The plan is to add two stories to the Comcast building and build 51 identical rooms, all about 450 square feet, on three floors. Retail businesses, building staff facilities, and a public community room occupy the first floor.

The rooms would rent for about $700 dollars a month, have space for a bed, the tenants’ belongings, some appliances, a closet, shower and a small kitchen. The amenities are limited. There is no gym, pool, or gathering place or space.

When Interfaith Housing Development Corporation of Chicago (IHDC) announced they were going to build housing at the Comcast building in June, 2008, their representative said, “We’re looking at trying to replace the housing at the [West Cook] YMCA. That’s really how this all started.” Fifteen months later, Interfaith’s plan collapsed when the YMCA announced they were not moving and that their 120-bed housing for permanent, transient and homeless singles would remain open.

Trapped by its failure to anticipate that the YMCA might not move, Interfaith had a decision to make. Do they abandon the development, redesign it, or repackage it with a new customer profile? With pre-development money already invested, Oak Park Housing Authority (OPHA) on board, and several village officials receptive to the idea, Interfaith chose to change the profile.

The Interfaith decision, made without demand research, defied the results of a survey, conducted by the village and a HUD consulting team during the summer of 2009. The survey determined that the village’s affordable housing demand was for senior and handicapped apartments, and two- and three-bedroom homes or apartments. Only 20 percent of the community leaders and housing experts thought there was a need for “efficiency” housing. In November 2009, the Oak Park Five-Year Consolidated Plan and 2010 Annual Action Plan were published without a recommendation for efficiency or single housing.

Interfaith’s decision was about money. The 51-room plan was the only housing configuration that was profitable. The development had to be abandoned or go forward as singles only. (This is verified in the OPHA minutes of September 2009.)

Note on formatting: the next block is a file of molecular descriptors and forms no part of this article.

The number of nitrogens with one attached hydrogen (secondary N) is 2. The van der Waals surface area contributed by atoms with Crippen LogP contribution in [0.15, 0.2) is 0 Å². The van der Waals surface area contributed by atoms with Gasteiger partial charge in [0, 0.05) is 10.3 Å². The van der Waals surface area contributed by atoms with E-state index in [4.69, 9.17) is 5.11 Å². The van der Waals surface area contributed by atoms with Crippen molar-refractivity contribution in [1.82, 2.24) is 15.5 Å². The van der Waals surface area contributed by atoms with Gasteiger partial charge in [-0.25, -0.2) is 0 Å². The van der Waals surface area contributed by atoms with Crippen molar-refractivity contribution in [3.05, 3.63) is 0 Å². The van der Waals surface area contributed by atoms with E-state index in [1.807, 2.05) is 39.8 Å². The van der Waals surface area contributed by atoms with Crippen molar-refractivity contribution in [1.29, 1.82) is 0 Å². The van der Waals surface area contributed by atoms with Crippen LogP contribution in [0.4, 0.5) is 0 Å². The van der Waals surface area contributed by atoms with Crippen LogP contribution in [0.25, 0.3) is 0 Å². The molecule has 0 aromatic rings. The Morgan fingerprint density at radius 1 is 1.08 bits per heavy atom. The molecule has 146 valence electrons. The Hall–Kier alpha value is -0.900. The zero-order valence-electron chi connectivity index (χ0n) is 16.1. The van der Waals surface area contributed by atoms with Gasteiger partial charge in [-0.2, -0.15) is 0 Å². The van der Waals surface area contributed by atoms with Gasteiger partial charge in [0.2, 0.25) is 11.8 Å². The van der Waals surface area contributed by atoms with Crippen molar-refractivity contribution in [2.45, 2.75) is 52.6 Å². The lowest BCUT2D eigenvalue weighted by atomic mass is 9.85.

The new Interfaith marketing plan was simple: No longer was it a replacement for the YMCA’s SRO. It was now billed as affordable apartments. Many residents saw the new plan as a solution to many Oak Park problems. Others saw it as a solution without a problem. Who is right can only be answered by the village board and HUD.

Oak Park commissions and the public reviewed the plan during the later part of 2010. The commissions blessed the development while the public was less willing to embrace it. The development proposal was then sent to the OP Plan Commission with board instructions that they were to restrict recommendations to changes in zoning. The commission approved the zoning variances with addenda (not yet published), added an Oak Park Residents Preference section, and sent the development to the board for a vote that is now scheduled for May 16.

The development goes to the board lacking a professional marketing or business plan, a residents’ criteria, a survey of Madison businesses, recent neighborhood demographic trends, input from other communities or OP business or independent community leaders, long term strategy (40 years — the life of the development), an incomplete environmental study, parking and traffic studies, minimal financing detail, a negative survey conducted by Neighbors for Madison Renewal, and no plan on how to get Oak Park Residence Preference approval from HUD.

It does not have to be this way.

Many communities do not use federal money to finance housing developments. They have determined that using HUD makes financing easier but at the loss of creative solutions, flexibility in planning, and reduced control of the development throughout its useful life. They want local ownership with less bureaucracy.

Oak Park is famous for its willingness to take risks to maintain its independence and unique character. Are we ready to outsource our village’s core values to the federal government without at least studying the possibility that there is a better and more secure way to address the challenges of affordable housing in our village?

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